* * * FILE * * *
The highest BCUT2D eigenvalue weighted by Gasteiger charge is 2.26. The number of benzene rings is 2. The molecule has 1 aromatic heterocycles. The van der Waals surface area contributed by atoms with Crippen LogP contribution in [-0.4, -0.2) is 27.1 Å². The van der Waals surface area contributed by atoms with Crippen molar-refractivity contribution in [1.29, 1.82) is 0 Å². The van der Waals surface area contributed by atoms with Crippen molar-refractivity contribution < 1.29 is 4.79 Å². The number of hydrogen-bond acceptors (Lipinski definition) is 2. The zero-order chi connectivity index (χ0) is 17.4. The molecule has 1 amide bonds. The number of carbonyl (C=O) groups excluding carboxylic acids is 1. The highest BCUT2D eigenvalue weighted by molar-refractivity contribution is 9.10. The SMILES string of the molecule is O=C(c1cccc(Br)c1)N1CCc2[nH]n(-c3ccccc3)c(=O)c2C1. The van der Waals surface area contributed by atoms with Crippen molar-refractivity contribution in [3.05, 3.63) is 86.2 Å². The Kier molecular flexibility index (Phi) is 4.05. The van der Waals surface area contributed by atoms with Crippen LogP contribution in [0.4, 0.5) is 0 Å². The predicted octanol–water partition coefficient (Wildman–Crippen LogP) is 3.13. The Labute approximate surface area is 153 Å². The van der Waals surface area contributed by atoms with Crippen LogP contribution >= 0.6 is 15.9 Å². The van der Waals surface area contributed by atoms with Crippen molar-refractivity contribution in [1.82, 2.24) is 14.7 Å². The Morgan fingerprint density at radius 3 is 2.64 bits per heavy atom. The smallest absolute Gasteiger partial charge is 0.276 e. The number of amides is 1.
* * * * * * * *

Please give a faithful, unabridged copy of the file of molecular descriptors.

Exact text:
The highest BCUT2D eigenvalue weighted by Gasteiger charge is 2.26. The number of benzene rings is 2. The molecule has 1 aromatic heterocycles. The van der Waals surface area contributed by atoms with Crippen LogP contribution in [-0.4, -0.2) is 27.1 Å². The van der Waals surface area contributed by atoms with Crippen molar-refractivity contribution in [1.29, 1.82) is 0 Å². The van der Waals surface area contributed by atoms with Crippen molar-refractivity contribution < 1.29 is 4.79 Å². The number of hydrogen-bond acceptors (Lipinski definition) is 2. The zero-order chi connectivity index (χ0) is 17.4. The molecule has 1 amide bonds. The number of carbonyl (C=O) groups excluding carboxylic acids is 1. The highest BCUT2D eigenvalue weighted by molar-refractivity contribution is 9.10. The SMILES string of the molecule is O=C(c1cccc(Br)c1)N1CCc2[nH]n(-c3ccccc3)c(=O)c2C1. The van der Waals surface area contributed by atoms with Crippen molar-refractivity contribution in [3.05, 3.63) is 86.2 Å². The Kier molecular flexibility index (Phi) is 4.05. The van der Waals surface area contributed by atoms with Crippen LogP contribution in [0.4, 0.5) is 0 Å². The predicted octanol–water partition coefficient (Wildman–Crippen LogP) is 3.13. The Labute approximate surface area is 153 Å². The van der Waals surface area contributed by atoms with Crippen LogP contribution >= 0.6 is 15.9 Å². The van der Waals surface area contributed by atoms with Crippen molar-refractivity contribution in [1.82, 2.24) is 14.7 Å². The Morgan fingerprint density at radius 3 is 2.64 bits per heavy atom. The smallest absolute Gasteiger partial charge is 0.276 e. The number of amides is 1.